Diaper dermatitis is a common designation for a variety of inflammatory disorders that occur in infants in the area covered by a diaper. Most commonly this disorder results from the effects of occlusion and chafing; microorganisms, especially Candida albicans, but also bacteria can play a role. The disease is represented by inflamed lesions circumscribed to convex surfaces of the pubic region, genitalia, buttocks, and upper part of the thighs or by erythema of the intertriginous areas. Tiny pustules at the periphery of the lesions are also a common sign; fully evolved or ulcerated papules or nodules or red-brown dark tumoral lesions are more rarely seen. We report three infants affected by a curious form of diaper dermatitis characterized by an acanthosis nigricans-like appearance involving the inguinal and sovrapubic folds. Histology performed in one case revealed hyperkeratosis with parakeratosis and bacteria (Enterococcus faecalis) invading the outer part of the epidermis. Lesions disappeared in all cases in a time variable from a few days to a few months with a mild topical treatment. This variety of diaper dermatitis, to our knowledge, has never been described so far.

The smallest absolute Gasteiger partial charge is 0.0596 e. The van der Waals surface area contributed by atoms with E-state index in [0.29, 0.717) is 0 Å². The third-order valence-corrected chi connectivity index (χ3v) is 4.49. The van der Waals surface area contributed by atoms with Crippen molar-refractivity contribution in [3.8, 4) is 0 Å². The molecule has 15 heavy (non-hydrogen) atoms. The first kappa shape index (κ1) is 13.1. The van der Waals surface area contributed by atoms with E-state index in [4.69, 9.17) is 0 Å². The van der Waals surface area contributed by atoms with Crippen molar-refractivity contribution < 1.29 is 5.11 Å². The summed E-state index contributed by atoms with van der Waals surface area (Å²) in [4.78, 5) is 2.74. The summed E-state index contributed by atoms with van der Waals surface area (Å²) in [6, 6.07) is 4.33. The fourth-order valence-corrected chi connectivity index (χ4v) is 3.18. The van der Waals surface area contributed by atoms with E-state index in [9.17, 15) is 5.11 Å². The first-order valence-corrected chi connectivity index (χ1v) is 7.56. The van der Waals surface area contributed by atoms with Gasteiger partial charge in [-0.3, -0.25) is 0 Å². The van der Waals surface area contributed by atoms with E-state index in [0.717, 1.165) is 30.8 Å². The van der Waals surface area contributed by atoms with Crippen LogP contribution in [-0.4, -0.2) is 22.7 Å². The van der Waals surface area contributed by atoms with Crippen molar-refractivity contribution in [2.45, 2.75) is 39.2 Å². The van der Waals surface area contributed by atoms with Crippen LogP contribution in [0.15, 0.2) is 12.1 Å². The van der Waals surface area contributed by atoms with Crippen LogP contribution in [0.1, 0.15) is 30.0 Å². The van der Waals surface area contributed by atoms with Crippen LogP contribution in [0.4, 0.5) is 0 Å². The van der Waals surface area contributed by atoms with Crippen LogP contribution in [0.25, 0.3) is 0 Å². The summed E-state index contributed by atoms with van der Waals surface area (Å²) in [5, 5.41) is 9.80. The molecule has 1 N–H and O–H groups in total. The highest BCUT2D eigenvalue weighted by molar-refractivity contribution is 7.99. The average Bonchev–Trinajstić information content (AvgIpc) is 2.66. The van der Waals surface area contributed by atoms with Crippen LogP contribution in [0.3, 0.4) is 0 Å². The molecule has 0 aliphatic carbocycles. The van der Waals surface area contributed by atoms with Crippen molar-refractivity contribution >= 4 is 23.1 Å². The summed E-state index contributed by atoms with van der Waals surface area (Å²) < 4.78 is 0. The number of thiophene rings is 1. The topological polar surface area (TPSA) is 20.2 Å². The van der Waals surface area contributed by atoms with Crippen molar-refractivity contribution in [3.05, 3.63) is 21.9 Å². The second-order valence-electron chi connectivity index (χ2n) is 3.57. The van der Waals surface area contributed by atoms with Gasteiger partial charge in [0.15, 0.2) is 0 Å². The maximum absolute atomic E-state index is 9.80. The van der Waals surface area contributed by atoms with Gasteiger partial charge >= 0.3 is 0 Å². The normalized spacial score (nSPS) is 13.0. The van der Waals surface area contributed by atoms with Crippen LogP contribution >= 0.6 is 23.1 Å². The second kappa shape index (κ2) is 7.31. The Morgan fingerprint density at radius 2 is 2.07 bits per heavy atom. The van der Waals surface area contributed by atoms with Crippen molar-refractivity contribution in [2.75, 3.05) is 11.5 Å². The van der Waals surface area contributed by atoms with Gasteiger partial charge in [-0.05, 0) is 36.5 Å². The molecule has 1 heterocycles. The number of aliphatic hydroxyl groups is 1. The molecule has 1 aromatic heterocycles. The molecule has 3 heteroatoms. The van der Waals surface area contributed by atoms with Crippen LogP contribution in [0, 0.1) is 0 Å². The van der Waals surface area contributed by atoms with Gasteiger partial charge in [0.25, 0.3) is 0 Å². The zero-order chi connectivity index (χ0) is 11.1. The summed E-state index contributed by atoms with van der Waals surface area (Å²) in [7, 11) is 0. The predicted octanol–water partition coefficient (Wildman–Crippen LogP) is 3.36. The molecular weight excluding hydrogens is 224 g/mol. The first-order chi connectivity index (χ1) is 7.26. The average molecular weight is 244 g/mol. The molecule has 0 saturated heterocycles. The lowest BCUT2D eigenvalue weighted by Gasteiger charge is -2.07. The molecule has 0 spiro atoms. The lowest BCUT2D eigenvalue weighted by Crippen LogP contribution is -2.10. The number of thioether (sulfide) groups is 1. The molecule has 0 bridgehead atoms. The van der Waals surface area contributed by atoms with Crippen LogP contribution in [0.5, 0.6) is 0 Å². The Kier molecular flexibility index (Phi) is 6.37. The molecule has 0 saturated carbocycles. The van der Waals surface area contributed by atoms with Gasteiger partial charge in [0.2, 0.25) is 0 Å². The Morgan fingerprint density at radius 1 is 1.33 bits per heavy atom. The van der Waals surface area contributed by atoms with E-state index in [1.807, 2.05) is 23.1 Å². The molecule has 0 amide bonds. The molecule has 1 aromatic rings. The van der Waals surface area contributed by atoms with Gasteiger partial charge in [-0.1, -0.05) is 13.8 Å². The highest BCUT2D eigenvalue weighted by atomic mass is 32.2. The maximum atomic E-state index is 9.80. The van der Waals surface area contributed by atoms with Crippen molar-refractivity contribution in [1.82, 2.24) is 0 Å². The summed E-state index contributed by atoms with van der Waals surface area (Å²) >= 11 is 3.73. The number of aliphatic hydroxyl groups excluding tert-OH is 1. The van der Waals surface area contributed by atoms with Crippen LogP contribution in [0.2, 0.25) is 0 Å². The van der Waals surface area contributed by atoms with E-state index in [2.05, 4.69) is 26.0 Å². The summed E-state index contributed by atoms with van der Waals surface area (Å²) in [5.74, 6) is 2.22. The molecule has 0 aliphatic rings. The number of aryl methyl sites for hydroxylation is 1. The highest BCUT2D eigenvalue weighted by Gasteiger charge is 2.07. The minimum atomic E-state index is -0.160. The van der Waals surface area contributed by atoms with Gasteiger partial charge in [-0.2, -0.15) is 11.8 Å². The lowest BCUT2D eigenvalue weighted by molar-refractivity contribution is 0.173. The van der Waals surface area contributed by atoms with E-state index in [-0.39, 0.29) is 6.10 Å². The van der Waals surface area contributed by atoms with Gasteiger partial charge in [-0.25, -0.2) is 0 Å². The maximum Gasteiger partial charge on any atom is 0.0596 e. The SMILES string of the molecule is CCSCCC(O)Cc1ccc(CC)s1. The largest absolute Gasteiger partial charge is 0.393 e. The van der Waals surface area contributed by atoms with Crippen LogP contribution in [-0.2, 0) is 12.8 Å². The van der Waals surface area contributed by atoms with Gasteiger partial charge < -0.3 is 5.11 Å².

|Number of pages||5|
|Journal||European Journal of Pediatric Dermatology|
|Publication status||Published - 1994|
- diaper dermatitis
ASJC Scopus subject areas
- Pediatrics, Perinatology, and Child Health